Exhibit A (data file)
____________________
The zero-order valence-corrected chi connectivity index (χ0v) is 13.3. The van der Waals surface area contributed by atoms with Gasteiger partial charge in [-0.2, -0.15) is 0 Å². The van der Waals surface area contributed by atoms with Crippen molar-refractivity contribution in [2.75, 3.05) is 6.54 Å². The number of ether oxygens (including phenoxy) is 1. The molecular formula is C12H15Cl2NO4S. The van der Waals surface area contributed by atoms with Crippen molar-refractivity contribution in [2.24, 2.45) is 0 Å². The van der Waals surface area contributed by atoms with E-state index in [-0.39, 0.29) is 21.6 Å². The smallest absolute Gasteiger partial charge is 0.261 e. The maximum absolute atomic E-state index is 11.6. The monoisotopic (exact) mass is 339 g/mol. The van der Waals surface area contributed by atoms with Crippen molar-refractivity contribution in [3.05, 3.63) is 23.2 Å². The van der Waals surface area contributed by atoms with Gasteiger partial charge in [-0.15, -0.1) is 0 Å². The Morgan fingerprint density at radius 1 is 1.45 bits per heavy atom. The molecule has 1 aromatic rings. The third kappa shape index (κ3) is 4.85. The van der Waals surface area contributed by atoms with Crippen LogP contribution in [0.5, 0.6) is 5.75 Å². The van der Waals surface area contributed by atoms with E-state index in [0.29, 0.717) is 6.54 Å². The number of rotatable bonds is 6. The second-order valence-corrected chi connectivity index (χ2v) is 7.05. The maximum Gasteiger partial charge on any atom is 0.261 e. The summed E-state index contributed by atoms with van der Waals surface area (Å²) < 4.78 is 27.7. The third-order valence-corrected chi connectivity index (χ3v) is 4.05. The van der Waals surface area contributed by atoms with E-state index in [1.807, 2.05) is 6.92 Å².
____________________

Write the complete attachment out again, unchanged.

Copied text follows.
The zero-order valence-corrected chi connectivity index (χ0v) is 13.3. The van der Waals surface area contributed by atoms with Gasteiger partial charge in [-0.2, -0.15) is 0 Å². The van der Waals surface area contributed by atoms with Crippen molar-refractivity contribution in [2.75, 3.05) is 6.54 Å². The number of ether oxygens (including phenoxy) is 1. The molecular formula is C12H15Cl2NO4S. The van der Waals surface area contributed by atoms with Crippen molar-refractivity contribution in [2.24, 2.45) is 0 Å². The van der Waals surface area contributed by atoms with E-state index in [-0.39, 0.29) is 21.6 Å². The smallest absolute Gasteiger partial charge is 0.261 e. The maximum absolute atomic E-state index is 11.6. The monoisotopic (exact) mass is 339 g/mol. The van der Waals surface area contributed by atoms with Crippen molar-refractivity contribution in [3.05, 3.63) is 23.2 Å². The van der Waals surface area contributed by atoms with Gasteiger partial charge in [-0.15, -0.1) is 0 Å². The Morgan fingerprint density at radius 1 is 1.45 bits per heavy atom. The molecule has 1 aromatic rings. The third kappa shape index (κ3) is 4.85. The van der Waals surface area contributed by atoms with Crippen LogP contribution in [0.5, 0.6) is 5.75 Å². The van der Waals surface area contributed by atoms with E-state index in [0.29, 0.717) is 6.54 Å². The number of rotatable bonds is 6. The second-order valence-corrected chi connectivity index (χ2v) is 7.05. The maximum Gasteiger partial charge on any atom is 0.261 e. The summed E-state index contributed by atoms with van der Waals surface area (Å²) < 4.78 is 27.7. The third-order valence-corrected chi connectivity index (χ3v) is 4.05. The van der Waals surface area contributed by atoms with E-state index in [1.807, 2.05) is 6.92 Å².